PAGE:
The U.S. State Capitals Quiz above is an excellent way to test your memory. First study the list of states capitals, then try the quiz. To begin the quiz, enter your name and click the "Start" button.
I made this state capitals quiz myself. I hope you find it challenging and useful. If you have trouble remembering capitals, check out the State Capitals Memorization Tip section below.
The quiz is multiple-choice format. Each question displays the name of a state. Select the correct name of the capital of that state from the available multiple choice answers.
In some cases, the name of the state capital is not one of the available choices. For those questions, choose "None of the above".
A correct/incorrect indicator displays after you submit each answer. If you miss one, click the View Answer button to see the name of that state's capital.
Fifty state capitals are a lot to memorize. Unless you have a naturally strong memory, you may want to use a memory technique to help remember them.
The most powerful memory systems employ "visualization and association" to create concrete images that represent abstract facts. Below is an example of how to associate the name of a state to its capital using this technique. (For a more complete discussion with additional examples, see my Memorize State Capitals page.)
With visualization and association, you create memorable mental images that remind you of the facts you want to recall. For example, suppose you want to very clearly remember, with no possibility of error, that Atlanta is the capital of Georgia.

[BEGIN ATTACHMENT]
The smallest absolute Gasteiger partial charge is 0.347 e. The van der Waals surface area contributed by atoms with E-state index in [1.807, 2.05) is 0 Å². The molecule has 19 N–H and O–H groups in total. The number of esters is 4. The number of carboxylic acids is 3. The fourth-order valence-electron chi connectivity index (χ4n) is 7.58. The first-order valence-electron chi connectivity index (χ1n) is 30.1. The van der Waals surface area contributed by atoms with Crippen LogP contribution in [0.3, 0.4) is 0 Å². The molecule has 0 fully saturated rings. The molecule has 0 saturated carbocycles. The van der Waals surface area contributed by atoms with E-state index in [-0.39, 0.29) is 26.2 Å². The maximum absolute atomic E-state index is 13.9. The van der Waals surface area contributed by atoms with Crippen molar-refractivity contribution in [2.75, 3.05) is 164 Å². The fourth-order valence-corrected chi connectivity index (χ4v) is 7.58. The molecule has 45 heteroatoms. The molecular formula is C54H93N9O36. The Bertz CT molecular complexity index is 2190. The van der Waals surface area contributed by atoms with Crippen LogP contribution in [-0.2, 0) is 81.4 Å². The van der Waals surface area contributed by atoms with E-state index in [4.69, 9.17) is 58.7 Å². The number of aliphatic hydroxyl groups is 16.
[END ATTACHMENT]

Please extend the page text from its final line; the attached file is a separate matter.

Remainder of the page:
HOW TO DO IT. The first step is to think of an image that represents the state name "Georgia". The image should remind you of the sound of the name of the state. The picture also needs to be silly or outrageous, because your brain remembers the unusual. Ordinary images are too forgettable.
The state name Georgia reminds me of the personal name "George". This calls to mind the historic figure George Washington, whose face appears on the dollar bill.
The word Atlanta sounds like "ant" + "land on". It's okay to break down the word into a phrase of two or more words like that. And the phrase does not need to match the original word exactly; it just needs to come close (your brain does the rest).
"Ant Land-On" + "George" = Atlanta, Georgia
|Here's how we put the images together:
To remember that Atlanta is the capital of Georgia, picture an army of ants parachuting down onto the bald head of George Washington ("ant land on" + "George"). See this image in your mind in great detail, maybe even imagining that a surprised George is yelling and trying to slap the ants away before they bite him!
Let's walk through how this crazy image helps you remember the name of the state capital of Georgia. It's simple, really.
Assume you are taking the State Capitals Quiz above, and you reach the question asking for the capital of Georgia. If you have reviewed your state capitals memory images sufficiently, seeing the word "Georgia" instantly calls to mind George Washington's face. The strange image of ants dropping down and "landing on" George's head then pops into your mind automatically. "Ant land-on" + "George" = Atlanta, Georgia.
Now you don't need to wonder whether Atlanta really is the capital of Georgia, or whether the capital might be Savannah or Macon or something else. The fun, crazy mental image we created using the "visualization and association" memory technique guarantees you get it right. Atlanta is the only city that fits the image.
The reason visualization and association works so well is that images are usually much easier to remember than abstract facts. Give this memory technique a try! I think you'll be surprised at how well it works.
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